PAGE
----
C is for cleaning crew: BSA takes pride in students, work

Monday through Friday, Susan Wilkerson, 49, cleans Keen Hall. “I love my job; the students are my favorite part,”  Wilkerson said. “Without them, I’ve got to talk to and entertain myself.”

Ella Burnside

One of the few who cares for the many students living in Keen Hall, Susan Wilkerson could easily be described as a ray of light.

From the kind and motherly way she referred to the young man at the front desk as her “special one,” to the way she called out a warning to the boys in the hall saying that the bathroom floor was still wet and they should be careful, it is obvious that Wilkerson takes pride in her daily interactions with students.

She is a building services attendant (BSA) on WKU’s campus and has been serving the students in the residence halls for nearly five years.

Wilkerson received her position on campus because of her experience in both residential and corporate cleaning, skills that make her qualified for the task of maintaining the homes of hundreds of students each day.  

“My day starts at 7 a.m. and goes to 3 p.m. Monday through Friday,” she said. “I am responsible for the lobby and the second and third floors.”

The responsibilities of cleaning the residence halls each day are split between the BSAs assigned to each building. BSAs clean the restrooms, kitchens and hallways of each floor.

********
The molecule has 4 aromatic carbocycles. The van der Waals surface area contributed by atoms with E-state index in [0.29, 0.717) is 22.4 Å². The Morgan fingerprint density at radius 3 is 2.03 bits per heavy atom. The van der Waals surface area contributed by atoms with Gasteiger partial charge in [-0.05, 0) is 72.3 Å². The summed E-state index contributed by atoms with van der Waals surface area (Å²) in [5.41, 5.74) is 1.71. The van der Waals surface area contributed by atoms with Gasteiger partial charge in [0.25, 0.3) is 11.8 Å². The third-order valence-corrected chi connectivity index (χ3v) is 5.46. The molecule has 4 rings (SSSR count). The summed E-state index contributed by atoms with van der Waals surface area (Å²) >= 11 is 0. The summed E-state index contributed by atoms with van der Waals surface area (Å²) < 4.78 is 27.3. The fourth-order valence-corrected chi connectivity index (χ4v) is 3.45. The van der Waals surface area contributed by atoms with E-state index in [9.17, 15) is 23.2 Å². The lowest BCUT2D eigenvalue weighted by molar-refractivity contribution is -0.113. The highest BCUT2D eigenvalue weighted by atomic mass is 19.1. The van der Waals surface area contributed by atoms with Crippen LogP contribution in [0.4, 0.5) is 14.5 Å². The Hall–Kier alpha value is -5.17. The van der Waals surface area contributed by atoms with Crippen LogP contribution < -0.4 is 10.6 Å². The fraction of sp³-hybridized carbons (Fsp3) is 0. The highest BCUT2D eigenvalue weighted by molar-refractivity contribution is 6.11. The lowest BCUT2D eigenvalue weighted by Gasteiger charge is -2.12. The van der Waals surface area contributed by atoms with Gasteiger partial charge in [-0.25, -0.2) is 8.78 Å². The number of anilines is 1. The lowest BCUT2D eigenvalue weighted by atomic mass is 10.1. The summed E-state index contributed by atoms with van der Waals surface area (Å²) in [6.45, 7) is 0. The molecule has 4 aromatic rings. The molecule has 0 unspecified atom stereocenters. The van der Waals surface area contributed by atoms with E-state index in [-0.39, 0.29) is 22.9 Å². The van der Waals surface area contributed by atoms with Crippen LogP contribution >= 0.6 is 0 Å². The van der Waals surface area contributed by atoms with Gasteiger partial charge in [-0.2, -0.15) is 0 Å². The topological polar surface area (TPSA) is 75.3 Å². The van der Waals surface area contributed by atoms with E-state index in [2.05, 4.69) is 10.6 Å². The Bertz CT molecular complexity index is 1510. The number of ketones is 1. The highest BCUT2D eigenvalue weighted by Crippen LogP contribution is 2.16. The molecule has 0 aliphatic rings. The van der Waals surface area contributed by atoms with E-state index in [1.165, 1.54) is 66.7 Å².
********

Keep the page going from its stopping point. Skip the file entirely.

When asked about his day-to-day job as compared to that of the cleaning staff, Brian Kuster,  Director of Housing and Residence Life said, “Students won’t notice if I’m not at work, but students notice right away if the BSAs aren’t there.”

Kuster said a lot of education takes place inside the dorms.

“My job is more fulfilling when I see students succeed,” he said. “You get a sense of pride in that this student was successful and you got to play a little part in that.”

Wilkerson feels a strong connection with the students in her hall. She said the building isn’t the same when they’re gone in the summer.

“The students do make the job a whole lot better,” she said. “I like messing with them. If they weren’t here, we wouldn’t have a job. Their good attitudes and smiles make our days easier.”

Ja’sha Reed, a resident assistant in Bemis Lawrence Hall, feels strongly about respecting the cleaning staff. The Louisville junior described them as a surrogate family to her residents.

“You should treat them as if they are your own parents,” Reed said. “Would you want your parents’ co-workers or staff making your parents’ life more difficult?”

Reed said it’s important to recognize how much work goes into maintaining the living environment students have on campus.

“It says a lot about your character if you can appreciate the people who make your residence hall comfortable,” she said.